The efficiency of the water electrolysis process depends on a number of factors including the voltage necessary to pass a given amount of current through the electrolysis apparatus, the conductivity of the water, etc. For practical purposes, the water should have a conductivity of at least 1 mho-cm but most electrolysis processes have conductivities much greater than 1 mho-cm, say 10 or 100 or higher mho-cm.
Generally, the electrolysis is carried out in highly conducting solutions with pH greater than 7. Such solutions may have a variety of compositions including high salt concentrations, salts plus base, etc. Generally, the highest conductivities are obtained using aqueous alkali-metal hydroxide solutions. Various concentrations are useful (e.g., 10 or 20 weight percent) but the highest conductivity is obtained with a concentration of about 30 weight percent (within about ±20 percent) potassium hydroxide in water.
FIG. 1 shows a rather simple apparatus 10 for electrolyzing water. The apparatus is made up of a container or vessel, 11, to hold the electrolyte, 12. Two arms, 13 and 14, are used to keep the oxygen and hydrogen gas separated. The one arm, 13, contains a cathode, 15, and produces hydrogen by electrochemical reduction of the water. The other arm, 14, contains the anode, 16, and produces oxygen by the electrochemical oxidation of water. A dc power supply 17, is used to supply electrical energy to the electrodes.
The unique aspect of the invention is the treatment given to the anode to produce a nickel anode of unusually low overvoltage. This treatment which is here called an activation treatment involves an electrolytic procedure for producing nickel ions in precipitated form. Benefits are also obtained for the cathode exposed to the same treatment.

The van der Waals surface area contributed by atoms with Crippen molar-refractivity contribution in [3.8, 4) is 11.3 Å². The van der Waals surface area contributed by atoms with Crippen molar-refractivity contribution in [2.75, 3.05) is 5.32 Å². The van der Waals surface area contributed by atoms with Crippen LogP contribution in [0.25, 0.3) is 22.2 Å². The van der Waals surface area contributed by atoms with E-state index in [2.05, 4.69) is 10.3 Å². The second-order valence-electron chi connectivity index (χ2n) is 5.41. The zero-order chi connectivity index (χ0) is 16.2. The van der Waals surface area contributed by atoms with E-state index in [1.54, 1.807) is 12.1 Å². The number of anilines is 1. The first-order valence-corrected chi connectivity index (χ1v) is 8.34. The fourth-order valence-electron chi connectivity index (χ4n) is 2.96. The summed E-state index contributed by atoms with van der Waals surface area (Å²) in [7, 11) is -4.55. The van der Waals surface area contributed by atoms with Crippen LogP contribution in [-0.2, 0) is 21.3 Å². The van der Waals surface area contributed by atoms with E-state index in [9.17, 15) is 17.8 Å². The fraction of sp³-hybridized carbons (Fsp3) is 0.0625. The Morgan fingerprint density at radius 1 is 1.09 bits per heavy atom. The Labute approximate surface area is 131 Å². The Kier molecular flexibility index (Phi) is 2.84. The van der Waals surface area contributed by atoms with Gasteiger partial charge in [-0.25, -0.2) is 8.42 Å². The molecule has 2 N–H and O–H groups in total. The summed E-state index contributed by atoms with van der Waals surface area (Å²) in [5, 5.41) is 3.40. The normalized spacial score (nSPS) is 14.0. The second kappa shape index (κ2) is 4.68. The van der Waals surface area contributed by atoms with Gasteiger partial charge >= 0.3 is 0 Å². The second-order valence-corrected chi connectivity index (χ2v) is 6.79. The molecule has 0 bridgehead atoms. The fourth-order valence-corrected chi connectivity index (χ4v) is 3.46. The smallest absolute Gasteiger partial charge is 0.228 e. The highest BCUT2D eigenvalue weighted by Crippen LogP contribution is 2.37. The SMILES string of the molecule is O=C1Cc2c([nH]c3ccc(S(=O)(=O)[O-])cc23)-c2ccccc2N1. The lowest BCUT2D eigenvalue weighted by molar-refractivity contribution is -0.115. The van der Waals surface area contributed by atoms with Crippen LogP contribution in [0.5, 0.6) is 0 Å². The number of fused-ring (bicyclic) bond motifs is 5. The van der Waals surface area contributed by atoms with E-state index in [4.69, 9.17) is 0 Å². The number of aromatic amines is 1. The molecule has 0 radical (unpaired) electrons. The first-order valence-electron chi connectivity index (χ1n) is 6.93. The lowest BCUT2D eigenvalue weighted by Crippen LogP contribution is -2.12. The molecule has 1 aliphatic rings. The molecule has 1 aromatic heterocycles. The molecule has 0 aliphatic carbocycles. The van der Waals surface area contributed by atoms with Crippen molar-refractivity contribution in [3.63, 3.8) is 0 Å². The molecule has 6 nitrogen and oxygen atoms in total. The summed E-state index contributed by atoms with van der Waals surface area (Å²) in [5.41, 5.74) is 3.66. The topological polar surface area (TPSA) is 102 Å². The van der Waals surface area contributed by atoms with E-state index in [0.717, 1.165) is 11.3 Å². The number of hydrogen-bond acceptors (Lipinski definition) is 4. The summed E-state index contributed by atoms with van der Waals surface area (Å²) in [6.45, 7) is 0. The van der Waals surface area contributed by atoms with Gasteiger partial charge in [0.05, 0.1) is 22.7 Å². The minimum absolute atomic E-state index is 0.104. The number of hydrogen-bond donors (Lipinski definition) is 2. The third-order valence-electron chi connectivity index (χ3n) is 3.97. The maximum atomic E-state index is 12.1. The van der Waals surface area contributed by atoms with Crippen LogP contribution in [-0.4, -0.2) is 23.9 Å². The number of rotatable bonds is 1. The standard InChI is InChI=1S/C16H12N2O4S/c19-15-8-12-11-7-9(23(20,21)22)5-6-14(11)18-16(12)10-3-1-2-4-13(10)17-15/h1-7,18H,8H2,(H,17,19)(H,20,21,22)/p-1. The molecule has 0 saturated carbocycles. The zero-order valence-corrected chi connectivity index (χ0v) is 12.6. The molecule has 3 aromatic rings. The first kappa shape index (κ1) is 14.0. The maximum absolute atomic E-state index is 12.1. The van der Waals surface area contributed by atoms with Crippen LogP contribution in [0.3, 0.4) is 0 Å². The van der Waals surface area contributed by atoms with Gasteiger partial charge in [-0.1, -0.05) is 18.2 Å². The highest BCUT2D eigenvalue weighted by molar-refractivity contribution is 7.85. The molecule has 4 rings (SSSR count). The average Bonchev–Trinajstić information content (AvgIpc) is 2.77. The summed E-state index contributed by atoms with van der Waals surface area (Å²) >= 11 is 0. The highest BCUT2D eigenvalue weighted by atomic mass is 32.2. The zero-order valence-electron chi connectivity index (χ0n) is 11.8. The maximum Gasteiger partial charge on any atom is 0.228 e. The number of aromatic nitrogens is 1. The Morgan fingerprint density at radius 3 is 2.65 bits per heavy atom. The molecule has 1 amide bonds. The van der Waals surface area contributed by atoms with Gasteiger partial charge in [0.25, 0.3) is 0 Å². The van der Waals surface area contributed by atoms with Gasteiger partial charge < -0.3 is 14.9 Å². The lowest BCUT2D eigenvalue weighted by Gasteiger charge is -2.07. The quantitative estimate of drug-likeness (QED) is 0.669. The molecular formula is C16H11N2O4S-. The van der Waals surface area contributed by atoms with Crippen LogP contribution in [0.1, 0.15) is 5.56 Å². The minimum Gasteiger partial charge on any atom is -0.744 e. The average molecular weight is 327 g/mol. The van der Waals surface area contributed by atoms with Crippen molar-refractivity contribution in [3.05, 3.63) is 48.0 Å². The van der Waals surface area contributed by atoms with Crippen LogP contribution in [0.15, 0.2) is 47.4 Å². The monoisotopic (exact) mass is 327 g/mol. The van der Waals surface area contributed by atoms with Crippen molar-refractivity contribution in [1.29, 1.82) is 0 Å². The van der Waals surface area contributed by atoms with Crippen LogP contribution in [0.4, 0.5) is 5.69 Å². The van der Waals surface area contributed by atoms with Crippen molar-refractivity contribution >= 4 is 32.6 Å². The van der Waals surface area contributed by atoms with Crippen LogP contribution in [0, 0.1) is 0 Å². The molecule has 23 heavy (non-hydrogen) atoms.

A variety of structures may be used for a anode provided some nickel is present for conversion to nickel ions. Although sheets and screens may be used, porous structures are preferred because of the larger surface area obtained. Also, although nickel alloys are useful for anode construction, essentially pure nickel (e.g., 95 or 99 weight percent nickel) is preferred for convenience and easy availability. There are occasionally some benefits to be obtained from small amounts of cobalt in the nickel although this is probably better introduced through the electrolyte solution rather than nickel plaque material. Nickel plaques have been described in a number of references including C. D. Helliker et al, U.S. Pat. No. 4,225,346 issued Sept. 30, 1980.
The treatment procedure involves first anodically dissolving nickel from the nickel electrode structure by exposing the nickel structure to an anodic oxidizing pulse and then precipitating the dissolved nickel ions by exposing the nickel structure to a cathodic electrical pulse. This is done in an electrolytic solution containing sufficient ions to make the solution reasonably conductive (a conductivity of at least 0.001 mho-cm).
It is also preferred that the activation procedure be carried out in an electrolytic solution that contained ions that removed the protective coatings or layers on nickel metal (believed to be an oxide layer) so as to permit rapid dissolution of the nickel metal. The process can be carried out on any nickel structure useful for nickel electrodes.
The structure should contain significant amounts of nickel, say 30 or 50 or 90 percent nickel by weight. Also, it is preferred that the conducting nickel structure be porous (preferably porosities of from 60-90 percent porosity) so that a high surface area of nickel is exposed for conversion and preferably the porous nickel plaques should be nearly pure nickel (at least 99 percent by weight).